How Does It Feel to Be in the Flow?

Thousands of people from every wake of like were interviewed by Dr. Csikszentmihalyi and his team in order to identify the key components of the flow state. These seven points summarise how those interviewed responded that they felt when in the flow state:

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You’re completely involved in what you’re doing: you’re completely focused and concentrated.

There’s a sense of ecstasy–of being outside of everyday reality.

There’s a great inner clarity: you know what needs to be done and you get immediate feedback on how well you’re doing.

You know that the activity is doable, that you have the necessary skills to complete the task successfully.

You lose your sense of self and all of your worries and concerns drift away.

You lose track of time and you’re completely focused on the present moment.

There’s an intrinsic motivation—whatever produces flow becomes it’s own reward.

Interestingly enough, the idea of flow came into being as result of research on happiness. Researchers began asking themselves: “What makes us happy?” and “When are we most happy”? As a result of this research psychologists realised that being able to enter the flow state–which is a very enjoyable experience–is a key component of happiness.

How to Achieve the Flow State
From everything stated above it can be seen that in order to achieve the flow state you need to do the following:

Find a challenge. Choose something that you enjoy doing. It can be anything, whether it’s playing the piano, working on your novel, skiing, horseback riding, playing golf, and so on.

Develop your skills in order to be able to meet the challenge. Remember that if something is too easy you’ll be bored–and your mind is likely to wander so you won’t achieve the flow state–, and if something is too hard you’ll be overwhelmed and you won’t be able to achieve that subconscious competence that is necessary for the flow state.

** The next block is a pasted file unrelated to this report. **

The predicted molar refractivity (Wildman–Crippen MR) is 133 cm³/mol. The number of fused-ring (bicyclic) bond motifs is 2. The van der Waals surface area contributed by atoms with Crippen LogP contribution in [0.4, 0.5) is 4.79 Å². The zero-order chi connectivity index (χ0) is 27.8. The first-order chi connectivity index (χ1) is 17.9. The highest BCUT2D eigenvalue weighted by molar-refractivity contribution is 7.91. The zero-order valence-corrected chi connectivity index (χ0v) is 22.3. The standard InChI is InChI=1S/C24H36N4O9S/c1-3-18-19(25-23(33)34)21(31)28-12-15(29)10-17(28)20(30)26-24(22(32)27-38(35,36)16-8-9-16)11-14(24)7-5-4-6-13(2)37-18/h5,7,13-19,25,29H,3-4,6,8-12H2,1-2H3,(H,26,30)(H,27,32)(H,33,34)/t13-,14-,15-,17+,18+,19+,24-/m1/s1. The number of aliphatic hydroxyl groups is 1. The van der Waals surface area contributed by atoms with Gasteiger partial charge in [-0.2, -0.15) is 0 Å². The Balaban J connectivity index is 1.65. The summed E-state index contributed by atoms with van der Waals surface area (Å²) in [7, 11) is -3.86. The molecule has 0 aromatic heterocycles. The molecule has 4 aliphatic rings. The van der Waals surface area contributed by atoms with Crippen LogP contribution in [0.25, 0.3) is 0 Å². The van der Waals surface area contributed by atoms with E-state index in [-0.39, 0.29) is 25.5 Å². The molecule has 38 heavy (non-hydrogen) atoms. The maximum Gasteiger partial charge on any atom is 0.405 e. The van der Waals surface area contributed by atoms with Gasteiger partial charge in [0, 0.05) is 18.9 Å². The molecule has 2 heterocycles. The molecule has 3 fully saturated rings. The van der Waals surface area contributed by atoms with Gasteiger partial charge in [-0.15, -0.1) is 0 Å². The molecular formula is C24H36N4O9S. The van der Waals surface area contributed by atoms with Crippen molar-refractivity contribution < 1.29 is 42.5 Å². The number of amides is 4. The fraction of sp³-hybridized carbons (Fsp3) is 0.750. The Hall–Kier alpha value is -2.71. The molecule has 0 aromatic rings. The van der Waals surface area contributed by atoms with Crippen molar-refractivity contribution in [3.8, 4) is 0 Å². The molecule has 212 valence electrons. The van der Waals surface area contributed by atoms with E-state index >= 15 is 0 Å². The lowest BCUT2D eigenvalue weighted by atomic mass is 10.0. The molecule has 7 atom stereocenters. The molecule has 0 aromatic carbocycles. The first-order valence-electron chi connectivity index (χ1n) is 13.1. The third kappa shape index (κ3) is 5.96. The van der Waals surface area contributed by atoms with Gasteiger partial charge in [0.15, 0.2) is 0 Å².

Set clear goals. You want to be very clear on what you want to achieve and how you’ll know whether you’re succeeding. Here’s an example: “I’m going to write a blog post on how to achieve the flow state. I’ll know that I’m succeeding if I can clearly set forth what the flow state is, what it’s major components are, why it’s beneficial, and how to achieve it.”

Focus completely on the task at hand. Eliminate all other distractions. You don’t want anything to take your attention away from the task that you’re performing; if your concentration is broken you’re going to exit the state of flow.

Make sure that you’ve set aside sufficient time. It’s very likely that it’s going to take you at least fifteen minutes to start to get into the flow state, and a while longer after that until you’re fully immersed. Once you enter the flow state you want to make sure that you make the most of it, instead of having to stop prematurely because you have to go do something else.

Monitor your emotional state. If you meet all of the requirements above, but you’re having trouble entering the flow state, monitor your emotional state. If you’re in an aroused state–angry, anxious, worried, and so on–, try doing something that will calm you down. Do you feel that your energy level is low and you’re feeling sluggish? Do something to pick up your energy levels, whether it’s doing jumping jacks, having a healthy snack, reading something motivational, or calling a friend who makes you laugh.

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